The argument is circular and amounts to saying that the chapter and verse we find authoritative is the chapter and verse of the scripture we believe in because we believe in its first principle, in this case the adequacy and superiority of a materialist inquiry into questions religion answers by mere dogma. To be sure, those who stand with Dawkins and Pinker could also add that they believe in the chapter and verse of scientific inquiry for good reasons, and that would be true. But the reasons undergirding that belief are not independent of it. (Fish 2012a)
Fish’s New York Times readers also reacted predictably—mostly by repeating in various ways what Dawkins and Pinker had asserted (or by simple name-calling). They were especially incensed by one particular heresy Fish had supposedly advanced, that religion and science are equivalent. Fish relishes quoting from and interacting with his commenters:
Michael K. declares that “the equivalence between the methodological premises of scientific inquiry and those of religious doctrine is simply false.” I agree, but I do not assert it. Neither do I assert that because there are no “impersonal standards and impartial procedures . . . all standards and procedures are equivalent”. . . . What I do assert is that with respect to a single demand—the demand that the methodological procedures of an enterprise be tethered to the world of fact in a manner unmediated by assumptions—science and religion are in the same condition of not being able to meet it (as are history, anthropology, political science, sociology, psychology and all the rest). (Fish 2012b)
Fish goes on to complain that many of his readers “characterize the scientific method as one that features independently available evidence as the neutral arbiter of disputes.” He simply replies that “evidence is never independent and is only evidence within the precincts of a particular theory” (Fish 2012b).
As Fish says in another Times post, “The epistemological critique of religion—it is an inferior way of knowing—is the flip side of a naïve and untenable positivism” (Fish 2009b).
It seems most appropriate to end this section with a biblical quotation—from a passage that Fish actually points to as a fountainhead of all his thought:
If there is no thought without constraints (chains) and if the constraints cannot be the object of thought because they mark out the space in which thought will go on, what is noticed and perspicuous will always be a function of what cannot be noticed because it cannot be seen. The theological formulation of this insight is well known: Faith is the substance of things hoped for, the evidence of things not seen (Hebrews 11). Once the act of simply reporting or simply observing is exposed as a fiction—as something that just can’t be done—the facile opposition between faith-thinking and thinking grounded in independent evidence cannot be maintained. (Fish 2009b)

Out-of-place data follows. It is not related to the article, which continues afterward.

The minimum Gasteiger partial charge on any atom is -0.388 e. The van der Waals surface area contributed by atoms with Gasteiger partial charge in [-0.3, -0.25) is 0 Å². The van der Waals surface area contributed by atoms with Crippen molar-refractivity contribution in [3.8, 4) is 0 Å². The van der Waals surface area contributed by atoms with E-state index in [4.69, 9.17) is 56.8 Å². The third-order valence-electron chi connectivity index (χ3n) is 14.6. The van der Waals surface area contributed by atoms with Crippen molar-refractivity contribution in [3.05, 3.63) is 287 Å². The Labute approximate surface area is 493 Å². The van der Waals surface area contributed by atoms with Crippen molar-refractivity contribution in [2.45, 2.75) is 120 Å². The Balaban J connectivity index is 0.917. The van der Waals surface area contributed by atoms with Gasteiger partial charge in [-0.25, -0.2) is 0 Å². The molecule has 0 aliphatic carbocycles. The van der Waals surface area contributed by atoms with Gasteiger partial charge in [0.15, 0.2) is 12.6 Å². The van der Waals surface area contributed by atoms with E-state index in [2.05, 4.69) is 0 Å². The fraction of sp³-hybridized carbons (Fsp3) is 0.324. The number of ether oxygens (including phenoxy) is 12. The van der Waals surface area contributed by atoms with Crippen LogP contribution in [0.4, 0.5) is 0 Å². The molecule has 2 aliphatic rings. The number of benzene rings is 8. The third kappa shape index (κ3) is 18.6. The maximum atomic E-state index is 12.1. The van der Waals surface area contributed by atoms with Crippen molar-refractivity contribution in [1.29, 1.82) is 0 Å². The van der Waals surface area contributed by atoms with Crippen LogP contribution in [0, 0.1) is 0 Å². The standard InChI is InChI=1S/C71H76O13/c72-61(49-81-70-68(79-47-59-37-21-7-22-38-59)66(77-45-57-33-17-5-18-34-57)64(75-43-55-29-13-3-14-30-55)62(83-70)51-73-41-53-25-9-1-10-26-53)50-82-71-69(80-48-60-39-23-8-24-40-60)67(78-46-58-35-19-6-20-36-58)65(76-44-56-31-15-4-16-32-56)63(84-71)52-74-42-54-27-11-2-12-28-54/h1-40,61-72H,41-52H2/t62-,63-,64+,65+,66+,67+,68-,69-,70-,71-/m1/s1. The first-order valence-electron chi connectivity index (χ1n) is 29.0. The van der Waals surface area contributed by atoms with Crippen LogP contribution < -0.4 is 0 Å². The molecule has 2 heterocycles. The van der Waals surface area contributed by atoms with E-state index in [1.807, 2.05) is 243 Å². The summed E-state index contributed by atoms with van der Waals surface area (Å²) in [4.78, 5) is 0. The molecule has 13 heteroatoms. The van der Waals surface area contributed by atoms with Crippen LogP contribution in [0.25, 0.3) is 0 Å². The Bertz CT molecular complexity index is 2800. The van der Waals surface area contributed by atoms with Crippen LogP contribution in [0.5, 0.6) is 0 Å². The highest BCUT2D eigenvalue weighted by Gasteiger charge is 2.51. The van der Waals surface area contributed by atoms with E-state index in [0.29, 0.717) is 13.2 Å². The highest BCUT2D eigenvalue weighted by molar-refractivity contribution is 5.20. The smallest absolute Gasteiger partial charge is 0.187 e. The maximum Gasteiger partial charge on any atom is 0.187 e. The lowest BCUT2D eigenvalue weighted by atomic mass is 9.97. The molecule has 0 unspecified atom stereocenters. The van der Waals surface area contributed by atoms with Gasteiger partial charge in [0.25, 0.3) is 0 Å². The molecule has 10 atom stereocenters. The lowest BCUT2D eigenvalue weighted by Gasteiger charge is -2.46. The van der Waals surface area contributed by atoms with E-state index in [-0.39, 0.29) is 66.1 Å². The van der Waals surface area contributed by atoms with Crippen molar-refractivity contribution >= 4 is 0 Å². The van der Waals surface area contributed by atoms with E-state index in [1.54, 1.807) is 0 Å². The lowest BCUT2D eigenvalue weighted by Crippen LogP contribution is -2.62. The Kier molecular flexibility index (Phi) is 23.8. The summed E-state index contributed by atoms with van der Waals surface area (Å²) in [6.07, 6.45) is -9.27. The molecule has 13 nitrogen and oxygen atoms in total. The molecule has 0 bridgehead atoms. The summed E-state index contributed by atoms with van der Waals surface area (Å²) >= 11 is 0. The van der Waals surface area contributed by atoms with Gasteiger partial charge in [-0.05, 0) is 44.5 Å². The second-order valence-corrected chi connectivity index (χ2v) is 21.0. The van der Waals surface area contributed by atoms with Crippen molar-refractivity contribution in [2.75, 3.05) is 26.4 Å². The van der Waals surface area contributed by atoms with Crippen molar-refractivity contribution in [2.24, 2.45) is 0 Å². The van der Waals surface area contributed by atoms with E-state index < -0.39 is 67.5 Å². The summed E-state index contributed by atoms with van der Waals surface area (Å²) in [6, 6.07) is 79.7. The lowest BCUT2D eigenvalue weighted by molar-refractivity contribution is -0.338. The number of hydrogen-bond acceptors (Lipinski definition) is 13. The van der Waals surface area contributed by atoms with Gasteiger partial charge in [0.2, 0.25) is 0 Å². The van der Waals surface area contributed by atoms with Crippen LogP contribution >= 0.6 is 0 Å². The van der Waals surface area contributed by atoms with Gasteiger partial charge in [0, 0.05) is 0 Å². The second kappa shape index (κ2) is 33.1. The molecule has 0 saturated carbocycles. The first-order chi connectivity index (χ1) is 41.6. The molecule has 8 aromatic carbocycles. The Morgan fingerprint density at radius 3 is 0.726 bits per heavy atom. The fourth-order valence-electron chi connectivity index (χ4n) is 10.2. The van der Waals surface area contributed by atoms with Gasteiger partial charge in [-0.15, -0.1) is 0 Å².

Fish seems to thrive on objections. His answers never seem hot under the collar, and he always, always has answers—he writes as if he has never heard a new objection. After making his usual points against liberalism, he wrote recently in The New York Times:
I know the objections to what I have said here. It amounts to an apology for identity politics. It elevates tribal obligations over the universal obligations we owe to each other as citizens. It licenses differential and discriminatory treatment on the basis of contested points of view. It substitutes for the rule “don’t do it to them if you don’t want it done to you” the rule “be sure to do it to them first and more effectively.” It implies finally that might makes right. I can live with that. (Fish 2012d, emphasis mine)42
That last line features Fish at his most candid. An antifoundationalist, pragmatist world—at best—has only a mute God vainly trying to communicate with us; so other mights will have to step in and make right. The biggest mights we have going are the more powerful tribes of the world. What honest alternative is there? Fish, in my opinion, demolishes the secularist liberal paradigm.
This, however, brings up a criticism I have of Fish. He knows Christianity well enough that he ought to reject the pessimism his vision brings and seek the hope of the gospel. Carl Trueman is right to point out that while the death of our cultural metanarrative (due in part to thinkers like Fish) might seem to free people who used to be oppressed (women, blacks, etc.), it also strips them of the opportunity to mount their own metanarratival challenge (Trueman 2003, pp. 317–318). In a world with no access to God’s mind, might will make right, and minorities will just get oppressed again. I cannot live with that.
Fish’s vision does not offer much hope:
The main thing I believe is that conflict is manageable only in the short run and that structures of conciliation and harmony are forever fragile and must always be shored up, with uncertain success I am tempted to turn this into an imperative—perhaps . . . ‘always politicize’—but the imperative would be unnecessary, for that is what we do all the time, whether we choose to or not. (Fish 1999, p. 15)